|"Time on Our Hands"
|Only Fools and Horses episode
|Original air date
|29 December 1996
"Time on Our Hands" is an episode of the BBC sitcom Only Fools and Horses . First screened on 29 December 1996, it was the final episode of that year's Christmas trilogy and the fifteenth Christmas special overall. It attracted a television audience of 24.3 million, a record for a British sitcom. In the episode, the Trotters finally become millionaires. It had initially been intended to be the series finale, but creator John Sullivan wrote three more specials that were screened annually between 2001 and 2003, starting with "If They Could See Us Now".
This article's plot summary may be too long or excessively detailed.(February 2023)
A nervous Raquel plans the visit of her parents, James and Audrey, for dinner at the flat, and worries about them meeting Del Boy for the first time. Del and Albert reassure her that they will help out. Del is still worried about Rodney after he and Cassandra had suffered a miscarriage two weeks previously, and Albert suggests that they come up with a "counter-worry" to take his mind off it, which leads to Del pretending to be ill, though Rodney barely notices.
Later that day, Rodney is cataloguing stock in the Trotters' garage. Rodney wishes that something good would turn up in their lives. Del says that life is not like that. He picks out an old pocket watch to illustrate his point that their lives will not suddenly get better, out of the blue. Del tosses the watch onto a gas cooker.
Del and Rodney return to their block of flats but the lift breaks down. After being trapped in there for some time, the two brothers have a discussion about Rodney and Cassandra's miscarriage. A distraught Rodney confesses that he has spent too much time feeling sorry for himself since Cassandra lost their baby. Del comforts Rodney by telling him that it is just "a dropped stitch in life's tapestry", which he claims their late mother Joan used to say whenever things went wrong, and assures him that things will get better. Rodney agrees and is finally at peace with the situation, and Del suggests that Rodney goes home and has a heart-to-heart with Cassandra. Once the conversation is over, Del successfully fixes the lift himself, and gets it working again. Only then does Rodney realise that Del had in fact tampered with the controls, in order to force Rodney to talk. The Trotter brothers share a hearty laugh.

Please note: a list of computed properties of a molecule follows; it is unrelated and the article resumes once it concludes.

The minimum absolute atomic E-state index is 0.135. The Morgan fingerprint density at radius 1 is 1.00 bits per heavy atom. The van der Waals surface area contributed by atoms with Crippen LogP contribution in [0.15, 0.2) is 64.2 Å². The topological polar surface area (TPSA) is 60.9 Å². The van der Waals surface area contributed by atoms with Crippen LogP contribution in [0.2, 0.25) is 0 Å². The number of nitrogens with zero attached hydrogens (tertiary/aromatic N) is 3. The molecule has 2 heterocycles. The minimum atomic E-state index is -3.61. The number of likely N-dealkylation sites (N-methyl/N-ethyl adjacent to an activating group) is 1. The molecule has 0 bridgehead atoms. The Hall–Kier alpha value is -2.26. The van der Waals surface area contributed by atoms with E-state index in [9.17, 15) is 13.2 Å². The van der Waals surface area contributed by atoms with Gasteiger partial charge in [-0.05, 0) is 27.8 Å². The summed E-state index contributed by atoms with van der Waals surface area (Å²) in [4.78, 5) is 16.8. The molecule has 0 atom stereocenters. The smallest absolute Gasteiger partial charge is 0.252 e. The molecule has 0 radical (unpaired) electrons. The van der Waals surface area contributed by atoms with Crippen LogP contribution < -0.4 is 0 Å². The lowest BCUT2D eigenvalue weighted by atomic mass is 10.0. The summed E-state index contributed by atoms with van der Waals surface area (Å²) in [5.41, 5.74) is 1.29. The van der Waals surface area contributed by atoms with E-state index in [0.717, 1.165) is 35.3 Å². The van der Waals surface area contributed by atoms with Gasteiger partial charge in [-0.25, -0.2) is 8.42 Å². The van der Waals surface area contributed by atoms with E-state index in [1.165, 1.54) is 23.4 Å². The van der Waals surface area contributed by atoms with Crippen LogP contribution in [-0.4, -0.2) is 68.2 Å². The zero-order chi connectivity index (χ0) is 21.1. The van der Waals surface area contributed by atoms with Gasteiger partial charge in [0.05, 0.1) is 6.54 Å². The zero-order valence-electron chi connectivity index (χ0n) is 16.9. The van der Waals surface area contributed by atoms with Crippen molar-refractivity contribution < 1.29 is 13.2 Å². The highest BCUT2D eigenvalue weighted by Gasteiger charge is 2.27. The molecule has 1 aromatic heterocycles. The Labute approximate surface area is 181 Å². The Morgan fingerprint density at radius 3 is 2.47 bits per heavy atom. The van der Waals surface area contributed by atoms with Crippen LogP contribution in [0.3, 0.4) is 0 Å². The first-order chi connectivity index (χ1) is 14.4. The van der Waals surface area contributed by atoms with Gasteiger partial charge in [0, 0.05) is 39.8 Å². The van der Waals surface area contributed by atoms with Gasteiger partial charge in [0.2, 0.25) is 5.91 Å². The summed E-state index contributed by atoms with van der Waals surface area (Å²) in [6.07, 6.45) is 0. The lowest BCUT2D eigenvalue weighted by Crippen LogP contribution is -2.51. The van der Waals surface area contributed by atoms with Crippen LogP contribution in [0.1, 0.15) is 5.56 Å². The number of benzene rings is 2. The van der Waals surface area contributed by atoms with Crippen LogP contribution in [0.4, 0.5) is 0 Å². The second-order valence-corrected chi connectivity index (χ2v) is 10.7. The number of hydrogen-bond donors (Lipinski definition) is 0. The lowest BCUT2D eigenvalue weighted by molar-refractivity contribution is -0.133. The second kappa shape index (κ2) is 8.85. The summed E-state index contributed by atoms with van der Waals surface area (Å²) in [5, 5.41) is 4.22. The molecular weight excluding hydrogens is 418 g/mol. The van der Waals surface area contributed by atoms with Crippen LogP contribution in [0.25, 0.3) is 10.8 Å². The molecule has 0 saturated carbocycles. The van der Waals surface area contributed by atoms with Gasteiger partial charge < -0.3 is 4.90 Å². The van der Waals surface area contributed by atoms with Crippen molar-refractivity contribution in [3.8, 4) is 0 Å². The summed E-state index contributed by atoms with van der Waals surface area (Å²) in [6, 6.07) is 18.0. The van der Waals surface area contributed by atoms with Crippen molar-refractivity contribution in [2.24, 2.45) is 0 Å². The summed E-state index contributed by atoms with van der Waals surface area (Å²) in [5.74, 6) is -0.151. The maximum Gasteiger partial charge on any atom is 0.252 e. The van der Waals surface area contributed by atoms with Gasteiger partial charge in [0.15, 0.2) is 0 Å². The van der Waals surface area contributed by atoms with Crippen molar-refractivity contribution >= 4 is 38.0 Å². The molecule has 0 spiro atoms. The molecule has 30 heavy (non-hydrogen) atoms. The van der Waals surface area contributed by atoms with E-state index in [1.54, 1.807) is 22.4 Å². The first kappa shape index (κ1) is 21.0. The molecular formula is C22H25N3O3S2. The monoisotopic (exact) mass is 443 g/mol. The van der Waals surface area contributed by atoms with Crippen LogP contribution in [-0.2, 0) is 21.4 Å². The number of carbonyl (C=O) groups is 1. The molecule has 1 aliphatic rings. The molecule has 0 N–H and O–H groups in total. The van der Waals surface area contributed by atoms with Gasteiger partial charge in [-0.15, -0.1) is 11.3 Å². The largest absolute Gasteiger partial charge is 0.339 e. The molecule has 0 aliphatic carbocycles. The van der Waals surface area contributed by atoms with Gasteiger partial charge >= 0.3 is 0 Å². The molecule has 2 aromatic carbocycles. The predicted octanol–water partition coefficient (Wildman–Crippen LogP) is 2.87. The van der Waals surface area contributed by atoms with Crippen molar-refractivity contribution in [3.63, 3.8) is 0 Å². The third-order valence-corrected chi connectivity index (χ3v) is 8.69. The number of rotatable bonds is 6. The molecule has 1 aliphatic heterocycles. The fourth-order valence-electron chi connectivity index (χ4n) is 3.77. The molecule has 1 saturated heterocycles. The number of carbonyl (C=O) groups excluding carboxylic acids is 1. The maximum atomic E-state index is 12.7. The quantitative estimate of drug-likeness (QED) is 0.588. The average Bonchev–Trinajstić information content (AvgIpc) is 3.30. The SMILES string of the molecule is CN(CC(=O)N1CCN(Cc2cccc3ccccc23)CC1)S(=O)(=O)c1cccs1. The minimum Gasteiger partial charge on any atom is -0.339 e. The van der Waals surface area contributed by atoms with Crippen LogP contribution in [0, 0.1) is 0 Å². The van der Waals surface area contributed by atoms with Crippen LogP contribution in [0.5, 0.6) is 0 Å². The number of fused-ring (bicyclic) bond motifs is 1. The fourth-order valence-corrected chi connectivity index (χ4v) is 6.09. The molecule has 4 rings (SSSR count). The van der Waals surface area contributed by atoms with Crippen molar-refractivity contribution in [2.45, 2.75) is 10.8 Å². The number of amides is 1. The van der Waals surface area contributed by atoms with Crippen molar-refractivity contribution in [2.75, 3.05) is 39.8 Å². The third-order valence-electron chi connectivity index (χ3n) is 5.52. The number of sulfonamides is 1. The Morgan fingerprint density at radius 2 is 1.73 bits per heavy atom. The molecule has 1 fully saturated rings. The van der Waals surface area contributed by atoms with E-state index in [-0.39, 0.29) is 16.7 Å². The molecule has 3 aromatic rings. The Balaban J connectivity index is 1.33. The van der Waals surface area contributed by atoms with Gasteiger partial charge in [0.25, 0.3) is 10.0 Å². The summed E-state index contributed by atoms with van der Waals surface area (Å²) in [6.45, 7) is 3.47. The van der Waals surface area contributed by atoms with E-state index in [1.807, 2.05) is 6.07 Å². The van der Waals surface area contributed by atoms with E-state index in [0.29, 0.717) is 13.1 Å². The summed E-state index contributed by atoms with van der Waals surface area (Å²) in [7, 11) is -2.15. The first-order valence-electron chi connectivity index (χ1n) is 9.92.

That evening, James and Audrey Turner, Raquel's parents, arrive for the meal, and all appears to be going well. However, whilst moving the coffee that Albert has prepared in the kitchen, Del discovers that it is actually gravy, and thus the "gravy" that the guests are pouring on their dinners is in fact coffee. The dinner ruined, all around the table politely mention that they are full up (apart from young Damien who exclaims, "this is horrible!"). When picking up his car from the Trotters' garage the following day, antiques dealer James spots the old pocket watch. It is engraved "Harrison". After closer examination, he suggests that it may be the work of John Harrison, the man who designed and built the world's first successful maritime clock in the 18th century.
The watch is examined by experts, and all accept it to be the Harrison "lesser watch", a semi-mythical piece for which designs exist but there is no clear evidence the watch was ever made. It goes to auction at Sotheby's and after hearing the opening bid of £150,000 (a full £110,000 higher than Del's highest estimate), Del promptly faints. After recovering, he and Rodney rush back into the auction room, with the bidding still going on. The latest bid is revealed to be £3,250,000; it then goes up to £3,500,000 (which Del thinks is £350,000). It then rises to £4,000,000 and Rodney, too, faints. It emerges that the final bid was £6,200,000 (around £3,100,000 each). "We've had worse days", states Del, when Rodney rereads the Sotheby's statement in the Reliant van, and the two brothers begin whooping hysterically, rocking the van with their overjoyed lunacy as their dreams of being millionaires finally comes true.